As for sprawl, I generally believe cities should be more compact, using fewer resources and that research such as this on TODs and families coming from the University of California Berkeley is hitting the nail on the head. That said, I also see how this type of development is much more difficult to envision in sprawl-loving Los Angeles. I certainly hope the progress we are making with transit in L.A. is worth the investment and that it proves resilient. Hopefully people will use it, guaranteeing its greenness. I also realize that even a suburban or rural home that is off the grid, growing food, fully solar-powered, and with a rain or grey water collection system, is and could be a sustainable future land use and housing development model.
There is so much potential in the architectural and construction worlds to build and restore infrastructure based on designs, techniques and materials that can adapt to different uses, using less energy. The key will be for cities and regions to develop policies that respond to increasing demographic complexity, and to complexity in general, while incorporating some of these sometimes groundbreaking, sometimes ancient, yet always smart technological solutions– solutions that are generally more reliant on renewable energy and on recyclable building materials. Given this backdrop, planners must continue to strive to create incentives for new development to nourish the needs of ‘modern families’, ultimately enabling cities and regions to evolve more sustainably. Among other things, research, education, tolerance, technology, and carefully-crafted policy (and implementation) will all come into play as we continue to build and manage our cities into the future.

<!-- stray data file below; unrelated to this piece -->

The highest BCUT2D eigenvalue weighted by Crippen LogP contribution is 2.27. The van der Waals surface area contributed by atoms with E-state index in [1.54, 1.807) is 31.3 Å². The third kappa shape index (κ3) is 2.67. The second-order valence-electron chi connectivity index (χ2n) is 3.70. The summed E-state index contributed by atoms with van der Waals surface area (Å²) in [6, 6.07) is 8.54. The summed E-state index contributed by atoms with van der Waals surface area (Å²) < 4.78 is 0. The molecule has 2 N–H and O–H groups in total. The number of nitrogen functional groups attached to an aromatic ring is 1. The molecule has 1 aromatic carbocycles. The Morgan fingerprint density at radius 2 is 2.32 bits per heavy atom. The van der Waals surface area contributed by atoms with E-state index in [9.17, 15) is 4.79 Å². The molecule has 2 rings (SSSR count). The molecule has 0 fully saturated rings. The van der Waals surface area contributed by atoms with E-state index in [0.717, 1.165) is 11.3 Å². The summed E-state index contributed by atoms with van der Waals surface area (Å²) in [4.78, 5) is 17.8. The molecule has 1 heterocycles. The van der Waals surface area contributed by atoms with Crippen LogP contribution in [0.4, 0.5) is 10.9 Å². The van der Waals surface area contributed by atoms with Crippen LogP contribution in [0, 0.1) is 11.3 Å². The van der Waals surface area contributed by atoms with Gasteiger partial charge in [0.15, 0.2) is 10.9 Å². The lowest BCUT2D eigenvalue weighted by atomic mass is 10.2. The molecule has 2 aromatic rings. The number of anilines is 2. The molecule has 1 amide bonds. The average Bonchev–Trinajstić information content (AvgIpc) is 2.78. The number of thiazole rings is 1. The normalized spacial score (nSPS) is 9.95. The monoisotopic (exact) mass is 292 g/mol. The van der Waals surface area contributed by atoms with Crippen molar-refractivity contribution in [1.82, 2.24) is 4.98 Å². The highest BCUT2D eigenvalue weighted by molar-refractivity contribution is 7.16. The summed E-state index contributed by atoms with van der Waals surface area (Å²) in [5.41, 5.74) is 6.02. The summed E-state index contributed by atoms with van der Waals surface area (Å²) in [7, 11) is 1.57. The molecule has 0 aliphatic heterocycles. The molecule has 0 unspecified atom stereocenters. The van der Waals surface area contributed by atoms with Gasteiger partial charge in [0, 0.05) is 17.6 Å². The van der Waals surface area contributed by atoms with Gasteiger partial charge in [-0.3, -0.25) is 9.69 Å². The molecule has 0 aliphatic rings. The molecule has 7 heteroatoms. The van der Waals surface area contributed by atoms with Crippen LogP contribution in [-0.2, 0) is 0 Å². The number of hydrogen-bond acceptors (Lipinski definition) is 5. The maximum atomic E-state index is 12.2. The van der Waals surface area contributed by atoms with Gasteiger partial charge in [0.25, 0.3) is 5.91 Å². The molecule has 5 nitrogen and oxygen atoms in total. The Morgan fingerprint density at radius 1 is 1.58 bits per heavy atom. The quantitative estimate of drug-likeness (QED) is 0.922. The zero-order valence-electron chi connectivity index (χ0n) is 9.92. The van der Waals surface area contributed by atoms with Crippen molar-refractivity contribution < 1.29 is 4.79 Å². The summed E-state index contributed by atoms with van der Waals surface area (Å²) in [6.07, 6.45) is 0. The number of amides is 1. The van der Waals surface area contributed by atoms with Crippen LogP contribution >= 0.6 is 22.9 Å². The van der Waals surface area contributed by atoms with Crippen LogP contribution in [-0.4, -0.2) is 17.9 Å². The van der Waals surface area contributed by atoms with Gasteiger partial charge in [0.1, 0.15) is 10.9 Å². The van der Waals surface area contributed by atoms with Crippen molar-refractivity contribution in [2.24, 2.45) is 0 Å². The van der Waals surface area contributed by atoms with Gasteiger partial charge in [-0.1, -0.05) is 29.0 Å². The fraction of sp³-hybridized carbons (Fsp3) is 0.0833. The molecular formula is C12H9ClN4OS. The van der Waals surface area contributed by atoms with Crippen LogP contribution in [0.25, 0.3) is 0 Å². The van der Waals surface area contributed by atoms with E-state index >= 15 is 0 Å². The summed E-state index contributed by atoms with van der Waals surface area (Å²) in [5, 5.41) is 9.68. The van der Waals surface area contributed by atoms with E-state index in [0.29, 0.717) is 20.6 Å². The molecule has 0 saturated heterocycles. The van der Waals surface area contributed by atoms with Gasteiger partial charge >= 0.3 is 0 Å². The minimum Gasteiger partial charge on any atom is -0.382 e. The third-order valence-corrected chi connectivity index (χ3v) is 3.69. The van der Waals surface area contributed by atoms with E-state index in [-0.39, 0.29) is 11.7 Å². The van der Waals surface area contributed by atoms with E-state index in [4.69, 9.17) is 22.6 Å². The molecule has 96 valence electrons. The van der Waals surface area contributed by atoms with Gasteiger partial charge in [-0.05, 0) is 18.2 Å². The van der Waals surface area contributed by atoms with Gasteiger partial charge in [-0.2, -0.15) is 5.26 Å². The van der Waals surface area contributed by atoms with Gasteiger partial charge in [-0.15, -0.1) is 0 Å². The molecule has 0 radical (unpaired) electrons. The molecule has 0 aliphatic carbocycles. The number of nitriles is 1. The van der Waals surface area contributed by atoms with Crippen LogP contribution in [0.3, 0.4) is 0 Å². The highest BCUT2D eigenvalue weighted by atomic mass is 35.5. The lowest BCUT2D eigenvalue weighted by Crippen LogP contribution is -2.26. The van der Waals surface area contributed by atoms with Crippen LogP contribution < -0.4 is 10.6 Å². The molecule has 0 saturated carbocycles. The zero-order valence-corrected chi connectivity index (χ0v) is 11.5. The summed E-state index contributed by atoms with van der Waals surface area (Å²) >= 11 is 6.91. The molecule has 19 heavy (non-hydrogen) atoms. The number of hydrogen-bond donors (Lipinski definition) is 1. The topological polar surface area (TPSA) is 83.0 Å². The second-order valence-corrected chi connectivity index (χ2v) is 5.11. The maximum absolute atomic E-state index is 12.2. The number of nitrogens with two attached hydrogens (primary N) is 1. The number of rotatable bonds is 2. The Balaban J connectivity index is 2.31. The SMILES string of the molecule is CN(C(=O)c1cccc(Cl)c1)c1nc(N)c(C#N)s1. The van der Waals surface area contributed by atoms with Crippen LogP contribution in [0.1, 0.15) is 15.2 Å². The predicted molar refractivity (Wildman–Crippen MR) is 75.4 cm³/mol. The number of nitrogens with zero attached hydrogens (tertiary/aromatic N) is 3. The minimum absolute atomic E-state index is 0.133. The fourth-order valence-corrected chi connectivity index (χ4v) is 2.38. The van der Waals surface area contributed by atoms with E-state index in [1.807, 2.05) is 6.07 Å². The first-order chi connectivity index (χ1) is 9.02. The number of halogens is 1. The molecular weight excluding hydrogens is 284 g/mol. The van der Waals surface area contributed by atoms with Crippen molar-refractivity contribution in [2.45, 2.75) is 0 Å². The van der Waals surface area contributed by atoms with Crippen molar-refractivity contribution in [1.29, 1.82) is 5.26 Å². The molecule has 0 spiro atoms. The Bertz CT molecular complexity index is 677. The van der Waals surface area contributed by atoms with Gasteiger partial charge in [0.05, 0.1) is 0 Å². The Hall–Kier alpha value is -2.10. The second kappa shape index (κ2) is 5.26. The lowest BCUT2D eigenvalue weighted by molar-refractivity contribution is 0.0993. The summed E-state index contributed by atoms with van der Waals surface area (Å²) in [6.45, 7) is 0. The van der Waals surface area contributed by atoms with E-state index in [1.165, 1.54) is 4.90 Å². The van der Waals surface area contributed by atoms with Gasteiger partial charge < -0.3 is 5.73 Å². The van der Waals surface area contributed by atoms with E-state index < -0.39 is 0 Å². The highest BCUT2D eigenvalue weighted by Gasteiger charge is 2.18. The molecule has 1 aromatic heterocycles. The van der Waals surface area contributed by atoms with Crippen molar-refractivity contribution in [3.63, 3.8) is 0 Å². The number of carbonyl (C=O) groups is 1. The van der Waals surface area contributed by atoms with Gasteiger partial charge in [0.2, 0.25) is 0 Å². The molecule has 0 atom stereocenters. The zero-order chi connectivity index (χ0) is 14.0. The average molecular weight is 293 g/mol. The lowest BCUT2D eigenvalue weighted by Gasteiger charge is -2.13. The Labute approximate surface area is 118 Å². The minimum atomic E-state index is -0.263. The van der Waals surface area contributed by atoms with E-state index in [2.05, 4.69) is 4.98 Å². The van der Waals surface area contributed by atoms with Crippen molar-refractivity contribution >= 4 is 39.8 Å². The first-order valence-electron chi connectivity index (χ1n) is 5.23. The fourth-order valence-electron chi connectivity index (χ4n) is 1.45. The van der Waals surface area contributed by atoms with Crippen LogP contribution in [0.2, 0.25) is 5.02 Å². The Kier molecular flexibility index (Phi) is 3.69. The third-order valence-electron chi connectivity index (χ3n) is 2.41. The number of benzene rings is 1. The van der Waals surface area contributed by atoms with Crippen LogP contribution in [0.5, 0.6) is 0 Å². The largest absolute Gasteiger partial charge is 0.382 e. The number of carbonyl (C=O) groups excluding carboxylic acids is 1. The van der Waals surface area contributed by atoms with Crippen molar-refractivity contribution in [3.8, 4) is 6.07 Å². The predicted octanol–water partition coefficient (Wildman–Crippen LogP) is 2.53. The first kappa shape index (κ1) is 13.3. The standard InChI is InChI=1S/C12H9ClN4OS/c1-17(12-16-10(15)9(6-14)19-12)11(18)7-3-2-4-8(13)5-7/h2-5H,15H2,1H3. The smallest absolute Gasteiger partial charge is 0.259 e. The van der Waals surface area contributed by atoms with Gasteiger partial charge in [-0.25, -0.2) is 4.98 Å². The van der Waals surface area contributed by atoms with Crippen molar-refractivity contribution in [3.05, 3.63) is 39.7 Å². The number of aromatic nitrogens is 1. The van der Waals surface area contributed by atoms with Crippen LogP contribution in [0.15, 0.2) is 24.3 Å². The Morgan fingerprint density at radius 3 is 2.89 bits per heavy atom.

This post admittedly covers a lot of ground, and might come off as a bit of a far-flung rant , but it is meant to give the reader a sense of how planners (and I) think when considering the big picture: sprawl, transit, housing, demographics, technology, policy, etc.– particularly by highlighting ongoing discussions. Again, this is definitely a post that looks at the forest and not the trees, but I will certainly get to the trees in other upcoming posts. I also think some of the conversations happening out there seem to be missing the point, failing to look for synergies in policy approaches, honing in only on certain factors and not others, and thereby staying too focused on the analysis of trees, so to speak. But I believe it was the famous architect, Mie Van der Rohe, who in fact coined the term, “the devil is in the detail”.